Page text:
If Alexander Dumas, The Brothers Grimm and Terry Gilliam met in a shady Parisian drinking den, they might come up with something similar to The Traverse’s visually arresting and entertaining romp, The Three Musketeers & The Princess of Spain.
A co-production with the Coventry-based Belgrade Theatre and the English Touring Theatre, this is neither a pantomime nor a kids’ show; nor is it a comic play or a musical: it’s some unique and highly-effective mix of all four.
Director Dominic Hill and writer Chris Hannan have created a marvellous and grotesque imagined world, based loosely on Dumas’ tale of derring-do and bravery in 17th century France. When a young D’Artagnan (Oliver Gomm) is tricked into losing all emotion by a well-meaning Constance (Cynthia Erivo), practically the only thing he remembers is his desire to become a musketeer, spending the rest of his days fighting for the King of France (Alexander Campbell).
A chance encounter with the Princess of Spain (Beatriz Romilly) being ambushed by the malevolent Cardinal’s men leads D’Artagnan to Paris; and to further adventure, romance and imaginative escapades aplenty. When he finally meets the over-the-hill and over-the-top trio of Porthos (Peter Forbes), Aramis (Cliff Burnett) and Athos (Nicholas Asbury), the action steps up a gear as they unite – all for one and one for all – to defeat the machinations of the Cardinal (Clive Mendus).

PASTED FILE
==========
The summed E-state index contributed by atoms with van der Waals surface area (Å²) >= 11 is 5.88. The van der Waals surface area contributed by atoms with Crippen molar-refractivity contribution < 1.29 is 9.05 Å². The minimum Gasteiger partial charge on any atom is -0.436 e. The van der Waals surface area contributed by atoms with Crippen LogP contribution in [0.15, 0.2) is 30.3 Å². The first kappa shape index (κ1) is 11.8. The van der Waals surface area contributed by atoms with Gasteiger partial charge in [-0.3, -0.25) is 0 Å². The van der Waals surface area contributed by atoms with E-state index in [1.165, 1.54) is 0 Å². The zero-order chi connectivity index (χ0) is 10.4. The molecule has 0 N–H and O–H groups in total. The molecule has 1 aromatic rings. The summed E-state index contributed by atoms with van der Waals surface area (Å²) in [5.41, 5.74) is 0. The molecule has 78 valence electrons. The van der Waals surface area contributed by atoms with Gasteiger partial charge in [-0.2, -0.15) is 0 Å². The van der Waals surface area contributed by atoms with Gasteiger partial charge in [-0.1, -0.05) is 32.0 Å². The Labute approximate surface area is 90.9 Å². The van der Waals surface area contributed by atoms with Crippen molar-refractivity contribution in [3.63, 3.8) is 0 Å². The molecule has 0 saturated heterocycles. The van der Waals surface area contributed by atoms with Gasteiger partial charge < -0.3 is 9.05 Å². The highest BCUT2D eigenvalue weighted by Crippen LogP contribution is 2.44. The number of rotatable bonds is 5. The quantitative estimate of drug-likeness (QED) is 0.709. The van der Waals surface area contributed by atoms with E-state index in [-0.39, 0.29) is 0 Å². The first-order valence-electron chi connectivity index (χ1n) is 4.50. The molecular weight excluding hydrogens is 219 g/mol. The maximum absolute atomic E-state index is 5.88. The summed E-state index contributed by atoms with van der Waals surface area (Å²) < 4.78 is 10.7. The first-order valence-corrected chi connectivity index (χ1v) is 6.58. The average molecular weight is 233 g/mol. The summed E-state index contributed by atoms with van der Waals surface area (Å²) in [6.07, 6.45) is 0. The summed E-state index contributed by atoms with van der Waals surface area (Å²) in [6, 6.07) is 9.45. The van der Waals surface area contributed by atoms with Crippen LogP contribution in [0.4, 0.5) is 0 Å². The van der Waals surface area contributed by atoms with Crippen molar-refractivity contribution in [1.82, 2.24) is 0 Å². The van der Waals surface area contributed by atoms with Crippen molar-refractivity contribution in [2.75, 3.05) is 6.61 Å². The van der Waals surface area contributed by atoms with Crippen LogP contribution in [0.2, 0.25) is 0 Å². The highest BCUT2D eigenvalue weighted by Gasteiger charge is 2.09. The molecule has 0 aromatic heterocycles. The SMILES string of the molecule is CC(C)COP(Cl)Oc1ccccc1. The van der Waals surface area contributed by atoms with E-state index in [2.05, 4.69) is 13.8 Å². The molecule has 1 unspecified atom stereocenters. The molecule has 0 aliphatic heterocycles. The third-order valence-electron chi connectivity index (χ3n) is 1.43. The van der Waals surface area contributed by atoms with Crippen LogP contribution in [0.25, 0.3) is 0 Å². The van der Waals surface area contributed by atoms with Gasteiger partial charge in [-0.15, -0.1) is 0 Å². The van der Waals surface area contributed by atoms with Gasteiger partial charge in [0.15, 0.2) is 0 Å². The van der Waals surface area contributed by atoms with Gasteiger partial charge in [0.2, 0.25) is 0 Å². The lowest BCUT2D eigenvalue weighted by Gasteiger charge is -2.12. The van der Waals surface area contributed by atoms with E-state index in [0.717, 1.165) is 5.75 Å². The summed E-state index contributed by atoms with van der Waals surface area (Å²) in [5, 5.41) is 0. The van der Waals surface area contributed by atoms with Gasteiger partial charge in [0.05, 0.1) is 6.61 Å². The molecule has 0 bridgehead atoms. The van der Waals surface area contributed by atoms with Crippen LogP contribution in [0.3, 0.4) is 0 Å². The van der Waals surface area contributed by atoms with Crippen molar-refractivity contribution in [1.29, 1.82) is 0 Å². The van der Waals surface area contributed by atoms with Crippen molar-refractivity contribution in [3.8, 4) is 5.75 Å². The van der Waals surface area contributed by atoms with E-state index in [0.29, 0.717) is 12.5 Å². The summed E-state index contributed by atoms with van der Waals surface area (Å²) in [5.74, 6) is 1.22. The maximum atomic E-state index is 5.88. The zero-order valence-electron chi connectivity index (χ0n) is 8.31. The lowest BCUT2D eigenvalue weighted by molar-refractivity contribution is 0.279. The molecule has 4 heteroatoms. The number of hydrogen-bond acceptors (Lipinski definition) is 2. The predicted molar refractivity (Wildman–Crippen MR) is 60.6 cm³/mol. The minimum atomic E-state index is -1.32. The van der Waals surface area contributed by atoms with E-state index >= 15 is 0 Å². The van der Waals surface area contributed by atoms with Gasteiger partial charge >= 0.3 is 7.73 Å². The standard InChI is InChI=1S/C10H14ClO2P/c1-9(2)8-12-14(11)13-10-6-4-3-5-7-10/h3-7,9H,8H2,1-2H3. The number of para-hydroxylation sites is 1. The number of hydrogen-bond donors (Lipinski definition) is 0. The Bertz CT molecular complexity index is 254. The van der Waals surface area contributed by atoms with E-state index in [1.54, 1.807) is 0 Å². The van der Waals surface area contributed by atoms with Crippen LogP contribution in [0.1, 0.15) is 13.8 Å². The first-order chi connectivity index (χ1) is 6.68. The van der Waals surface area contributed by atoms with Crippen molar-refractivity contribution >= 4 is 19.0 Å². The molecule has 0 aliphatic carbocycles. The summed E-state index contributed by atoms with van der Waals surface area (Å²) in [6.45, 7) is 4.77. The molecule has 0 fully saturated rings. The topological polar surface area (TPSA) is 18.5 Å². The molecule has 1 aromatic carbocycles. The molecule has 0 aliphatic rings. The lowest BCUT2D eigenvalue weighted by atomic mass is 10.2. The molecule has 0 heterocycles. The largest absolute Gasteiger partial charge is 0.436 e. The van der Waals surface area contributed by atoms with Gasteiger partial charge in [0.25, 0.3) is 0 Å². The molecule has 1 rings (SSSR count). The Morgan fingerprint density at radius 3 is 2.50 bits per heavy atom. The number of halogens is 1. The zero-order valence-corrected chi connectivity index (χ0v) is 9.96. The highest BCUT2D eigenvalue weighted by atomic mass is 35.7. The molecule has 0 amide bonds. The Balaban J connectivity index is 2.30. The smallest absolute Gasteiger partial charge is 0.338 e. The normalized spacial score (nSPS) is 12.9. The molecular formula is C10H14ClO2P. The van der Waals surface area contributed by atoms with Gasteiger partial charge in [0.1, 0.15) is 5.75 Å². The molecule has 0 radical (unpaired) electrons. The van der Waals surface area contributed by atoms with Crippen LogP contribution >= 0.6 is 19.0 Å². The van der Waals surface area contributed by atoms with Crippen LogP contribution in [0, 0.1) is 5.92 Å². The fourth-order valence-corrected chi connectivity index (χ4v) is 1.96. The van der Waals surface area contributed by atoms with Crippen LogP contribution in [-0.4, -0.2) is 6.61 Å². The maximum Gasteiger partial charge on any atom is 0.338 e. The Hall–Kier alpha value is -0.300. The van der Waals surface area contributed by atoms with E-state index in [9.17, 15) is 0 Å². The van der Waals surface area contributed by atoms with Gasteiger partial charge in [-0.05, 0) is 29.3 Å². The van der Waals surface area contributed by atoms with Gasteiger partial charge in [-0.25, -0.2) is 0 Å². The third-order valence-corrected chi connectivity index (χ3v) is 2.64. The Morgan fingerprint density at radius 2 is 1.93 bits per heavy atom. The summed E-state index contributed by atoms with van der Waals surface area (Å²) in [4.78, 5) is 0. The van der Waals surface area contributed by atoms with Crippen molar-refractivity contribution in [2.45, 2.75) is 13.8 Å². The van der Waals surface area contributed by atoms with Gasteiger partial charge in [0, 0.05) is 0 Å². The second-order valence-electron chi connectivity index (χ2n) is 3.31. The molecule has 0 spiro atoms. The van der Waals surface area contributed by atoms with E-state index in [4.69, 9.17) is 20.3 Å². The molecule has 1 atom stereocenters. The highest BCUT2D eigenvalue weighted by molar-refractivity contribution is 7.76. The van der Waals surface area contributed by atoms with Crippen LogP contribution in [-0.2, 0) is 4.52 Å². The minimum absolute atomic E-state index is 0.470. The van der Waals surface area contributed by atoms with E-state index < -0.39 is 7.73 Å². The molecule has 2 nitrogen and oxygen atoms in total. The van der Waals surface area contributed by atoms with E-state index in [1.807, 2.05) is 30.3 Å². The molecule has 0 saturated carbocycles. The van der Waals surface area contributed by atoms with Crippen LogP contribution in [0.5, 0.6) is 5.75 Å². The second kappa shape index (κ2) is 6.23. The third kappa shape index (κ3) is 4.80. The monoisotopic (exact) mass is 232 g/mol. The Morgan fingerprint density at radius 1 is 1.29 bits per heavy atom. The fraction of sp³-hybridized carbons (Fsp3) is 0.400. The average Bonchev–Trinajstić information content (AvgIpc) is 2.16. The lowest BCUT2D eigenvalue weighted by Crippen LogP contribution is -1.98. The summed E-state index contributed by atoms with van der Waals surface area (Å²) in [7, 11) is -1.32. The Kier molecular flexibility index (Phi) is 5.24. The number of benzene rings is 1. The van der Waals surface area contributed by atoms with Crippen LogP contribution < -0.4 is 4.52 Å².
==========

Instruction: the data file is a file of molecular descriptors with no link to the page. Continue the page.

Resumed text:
The Three Musketeers & The Princess of Spain is a joy from start to finish. A strong ensemble cast carry the often surreal story along at an enjoyable and suitably swashbuckling pace, with some exciting fight choreography (courtesy of Kenny Krupinski), light-hearted songs and music (from composer Nikola Kodjabashia) and a stage design which at times looks like a storybook come to life.
The tale is filled with humour and action – some of which will be a little unsuitable for a younger audience – and some stunning puppetry and marionette design from Rachael Canning. The scenes where the giant puppet of the baby-devouring Lord Mandible tower over D’Artagnan are striking and impressive – the stuff of deliciously dark nightmares.
Standouts from a uniformly excellent cast are Forbes as Porthos, whose hilariously camp, Scottish foppery is the closest the production has to a pantomime dame. Romilly is also enjoyable as the Spanish princess, spoilt little rich girl one moment and vulnerable single mother the next.
A touring production currently making the Traverse its rumbunctious and anarchic home, it’s obvious the company have honed their acts to perfection and appear to enjoy things as much as the audience do.
Though its slightly schizophrenic nature sometimes races ahead of it, leaving little room for some of the more pathos-filled moments to fully sink in, The Three Musketeers & The Princess of Spain is 2 hours of original and entertaining family entertainment which will captivate children and adults alike with its chaotic swashbuckling and delightfully delirious derring do.
The Three Musketeers & The Princess of Spain runs until 24 Dec – times and ticket prices vary, check the Traverse website for details